Morris Publishing announced this month it would sell ownership of 11 daily newspapers in the Southeast to Gatehouse Media. The sale includes large local Georgia papers like the Augusta Chronicle, the Athens Banner-Herald, and the Savannah Morning News. We talk about what’s behind the sale with Carolyn Carlson, a Professor of Communications and Media at Kennesaw State University. And Phil Kent, CEO of Insider Advantage, and a former editor at the Augusta Chronicle.

Jessica Gurell / GPB

Drugs like fentanyl aren’t just creating new risks for human police officers. The dogs who use their powerful noses to sniff out drugs are inhaling the dangerous synthetic opioids as well. So police departments are taking new steps to protect their dogs – and respond if the K-9s get sick.

Normally, it’s a police dog’s job to protect its handler, not the other way around. If you’re a police dog and somebody runs at your human waving a weapon, there’s only one response: you attack.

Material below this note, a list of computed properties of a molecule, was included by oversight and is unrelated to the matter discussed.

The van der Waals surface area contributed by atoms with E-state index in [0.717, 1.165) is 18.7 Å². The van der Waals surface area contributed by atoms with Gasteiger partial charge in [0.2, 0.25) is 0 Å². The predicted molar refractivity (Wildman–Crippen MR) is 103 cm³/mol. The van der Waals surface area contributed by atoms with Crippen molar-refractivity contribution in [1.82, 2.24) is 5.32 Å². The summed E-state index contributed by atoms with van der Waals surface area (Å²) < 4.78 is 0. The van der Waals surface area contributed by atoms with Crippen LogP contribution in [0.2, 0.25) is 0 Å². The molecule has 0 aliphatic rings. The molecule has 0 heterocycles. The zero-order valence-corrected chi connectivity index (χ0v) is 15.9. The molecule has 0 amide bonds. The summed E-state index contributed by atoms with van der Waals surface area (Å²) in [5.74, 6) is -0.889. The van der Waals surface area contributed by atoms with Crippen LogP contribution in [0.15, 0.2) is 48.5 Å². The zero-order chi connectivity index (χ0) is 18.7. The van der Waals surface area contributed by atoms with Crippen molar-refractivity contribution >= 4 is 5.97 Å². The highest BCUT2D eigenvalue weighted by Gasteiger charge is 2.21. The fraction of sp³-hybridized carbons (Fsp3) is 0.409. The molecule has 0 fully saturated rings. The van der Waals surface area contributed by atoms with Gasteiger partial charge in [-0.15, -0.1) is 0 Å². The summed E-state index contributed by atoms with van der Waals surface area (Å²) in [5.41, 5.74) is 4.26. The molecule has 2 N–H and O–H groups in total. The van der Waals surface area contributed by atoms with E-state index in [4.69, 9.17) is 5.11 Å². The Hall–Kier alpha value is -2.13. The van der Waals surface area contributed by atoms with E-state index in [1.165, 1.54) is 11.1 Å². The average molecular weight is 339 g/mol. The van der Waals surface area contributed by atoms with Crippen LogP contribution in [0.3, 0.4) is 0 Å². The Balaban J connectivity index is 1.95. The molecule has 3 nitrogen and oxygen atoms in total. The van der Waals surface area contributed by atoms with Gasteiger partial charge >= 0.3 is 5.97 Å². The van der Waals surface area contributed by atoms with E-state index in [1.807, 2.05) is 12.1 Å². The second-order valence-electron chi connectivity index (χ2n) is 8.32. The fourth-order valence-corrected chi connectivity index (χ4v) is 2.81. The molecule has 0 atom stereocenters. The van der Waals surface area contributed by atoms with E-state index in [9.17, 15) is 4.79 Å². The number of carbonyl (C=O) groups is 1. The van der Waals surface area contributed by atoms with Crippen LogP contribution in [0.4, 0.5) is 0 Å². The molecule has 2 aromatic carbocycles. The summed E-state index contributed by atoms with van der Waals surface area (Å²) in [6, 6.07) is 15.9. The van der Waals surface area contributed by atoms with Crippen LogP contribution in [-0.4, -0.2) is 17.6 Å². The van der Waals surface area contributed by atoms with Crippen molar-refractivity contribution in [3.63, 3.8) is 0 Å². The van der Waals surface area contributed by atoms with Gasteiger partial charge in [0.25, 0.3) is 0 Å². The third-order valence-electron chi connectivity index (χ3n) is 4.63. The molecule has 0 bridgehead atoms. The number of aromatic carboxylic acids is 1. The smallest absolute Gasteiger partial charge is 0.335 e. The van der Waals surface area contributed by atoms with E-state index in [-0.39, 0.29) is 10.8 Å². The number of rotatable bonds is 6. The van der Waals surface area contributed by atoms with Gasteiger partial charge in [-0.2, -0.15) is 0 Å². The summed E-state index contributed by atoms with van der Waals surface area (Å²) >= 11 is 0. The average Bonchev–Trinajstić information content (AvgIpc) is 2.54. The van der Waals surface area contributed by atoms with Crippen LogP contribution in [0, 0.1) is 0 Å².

Jessica Gurell / GPB

New Jersey police detective Eric Price came in contact with fentanyl while doing his job.

“I felt like my body was shutting down,” Price said. “People around me said that I looked really white and lost color, and it just really felt like, I thought I was dying.”

Devin Pedde / Courtesy of APHC

Today on "Two Way Street," we talk with new "A Prairie Home Companion" host Chris Thile. Last October, Thile took over the APHC stage from Garrison Keillor, who hosted the show for over four decades. What is his relationship with Keillor like now? Thile tells us what kind of mentor Keillor has been.

flake.senate.gov

Today on “Political Rewind,” we talk with Senator Jeff Flake of Arizona. He’s one of the very few Republicans on Capitol Hill who has been consistent in criticizing President Trump’s demeanor in office.

Billy Payne Retiring As Masters, Augusta National Chairman

Aug 23, 2017
Jae C. Hong / AP Photo/File

Billy Payne is retiring as chairman of Augusta National and the Masters, ending 11 years of substantial change that included the club having its first female members and playing a leading role in growing the game around the world.